Longtime MLS watchers and DC sports fans know that every year a hot rumor about DC United’s stadium situation begins to make the rounds, only for that rumor to fall apart and the team move ever closer to leaving the nation’s capital. Last year, it was Upper Marlboro and the University of Maryland that seemingly were landing places for DC’s stadium, with Baltimore lurking in the background to pick up the pieces. And who can forget the ill-fated stadium in Poplar Point that never came about. At this point, it is reasonable to be skeptical about any reported progress on a new soccer stadium in Washington, DC.
However, winds of change are blowing across the Anacostia and when even longtime soccer writer/guru Steven Goff is expressing optimism, MLS may have reached a turning point with the DCU stadium situation. The hope revolves around two major developments with the team over the past two weeks. The first is the rumor that there may be a new investment in the team by Erick Thohir, a part-owner of the NBA’s Philadelphia 76ers and a soccer fan. It was Thohir, president of Visi Media Asia, who organized the LA Galaxy’s offseason tour of Indonesia. Additionally, Will Chang, the principle owner of DC United, is working with Inner Circle Sports to help find additional investors for the team. RSL fans may recognize the New-York based bank as the company that helped organized their most recent sale, but possibly more importantly they helped the most recent sale of the 76ers, showing a familiarity to Thohir and his company. Thohir and another partner attended DC’s last home game against New England and met the team, another telling sign.
[It is important to note that Will Chang has said he is not selling his entire ownership stake. In addition, in MLS owners do not directly buy teams but instead invest in the league as a meandering way to control different teams.]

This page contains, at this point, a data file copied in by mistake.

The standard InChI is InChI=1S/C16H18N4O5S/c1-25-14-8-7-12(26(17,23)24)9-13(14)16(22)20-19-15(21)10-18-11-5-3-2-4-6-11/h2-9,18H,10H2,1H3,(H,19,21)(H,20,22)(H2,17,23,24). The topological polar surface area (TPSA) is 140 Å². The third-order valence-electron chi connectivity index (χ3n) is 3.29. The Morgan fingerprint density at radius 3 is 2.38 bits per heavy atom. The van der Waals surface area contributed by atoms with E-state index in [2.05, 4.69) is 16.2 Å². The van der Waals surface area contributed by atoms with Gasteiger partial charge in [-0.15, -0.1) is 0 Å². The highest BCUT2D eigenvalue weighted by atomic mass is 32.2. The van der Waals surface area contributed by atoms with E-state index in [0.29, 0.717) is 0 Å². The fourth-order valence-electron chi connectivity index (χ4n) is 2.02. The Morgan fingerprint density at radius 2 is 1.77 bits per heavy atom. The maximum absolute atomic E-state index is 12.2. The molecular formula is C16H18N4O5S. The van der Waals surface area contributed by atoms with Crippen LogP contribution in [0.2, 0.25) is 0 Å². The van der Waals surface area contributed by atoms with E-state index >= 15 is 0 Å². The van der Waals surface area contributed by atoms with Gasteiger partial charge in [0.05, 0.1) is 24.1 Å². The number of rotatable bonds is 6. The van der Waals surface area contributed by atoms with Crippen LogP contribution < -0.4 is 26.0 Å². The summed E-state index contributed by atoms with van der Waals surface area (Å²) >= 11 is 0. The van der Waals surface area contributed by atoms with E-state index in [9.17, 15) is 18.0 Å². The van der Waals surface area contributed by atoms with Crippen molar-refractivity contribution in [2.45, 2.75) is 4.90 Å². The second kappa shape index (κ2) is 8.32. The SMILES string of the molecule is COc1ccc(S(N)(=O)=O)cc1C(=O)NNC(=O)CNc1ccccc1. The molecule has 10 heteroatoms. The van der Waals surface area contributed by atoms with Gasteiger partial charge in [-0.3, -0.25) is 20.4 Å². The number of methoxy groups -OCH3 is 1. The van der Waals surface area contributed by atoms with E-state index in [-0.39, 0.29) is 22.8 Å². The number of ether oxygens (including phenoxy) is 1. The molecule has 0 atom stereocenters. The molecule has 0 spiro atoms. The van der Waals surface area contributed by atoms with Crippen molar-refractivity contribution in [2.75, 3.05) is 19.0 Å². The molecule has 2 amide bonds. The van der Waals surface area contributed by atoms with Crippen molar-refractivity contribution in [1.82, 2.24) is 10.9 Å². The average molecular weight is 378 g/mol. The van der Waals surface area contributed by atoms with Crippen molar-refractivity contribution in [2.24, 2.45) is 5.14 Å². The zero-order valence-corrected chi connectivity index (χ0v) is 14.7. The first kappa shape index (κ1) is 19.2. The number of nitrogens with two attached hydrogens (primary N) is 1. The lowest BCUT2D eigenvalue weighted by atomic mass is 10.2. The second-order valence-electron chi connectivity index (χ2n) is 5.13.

Even if that sale went through, it would still leave the team lacking a place for a stadium. The most recent rumor had been that DCU was exploring a site at Buzzard Point for a 22,000 seat soccer-only stadium. The site has the advantage of being near the Washington Nationals’ stadium, meaning it would benefit from the social sites being built around the baseball stadium. How much everything would cost, however, is becoming more clear with a report leaked this week on the economic benefits of a new DCU stadium. The Greater Washington Sports Alliance, a nonprofit dedicated to sports in the nation’s capital with a number of prominent sports and business figures on the board, estimated that the stadium would cost $157 million to build (by comparison, BBVA Compass Stadium cost $95 million) but would support almost a thousand full time jobs as well as generate $38 million in revenue annually. The significance of this study (conducted by Convention Sports & Leisure International) is that some of the leading personalities in the city are moving forward with creating a pitch and a plan for a new stadium. While not shovel to dirt, it’s the biggest step to date in the DC stadium quest.
(H/t to Steven Goff and Jonathan O’Connell of The Washington Post, and the gents at Black and Red United for some of these tidbits in this story)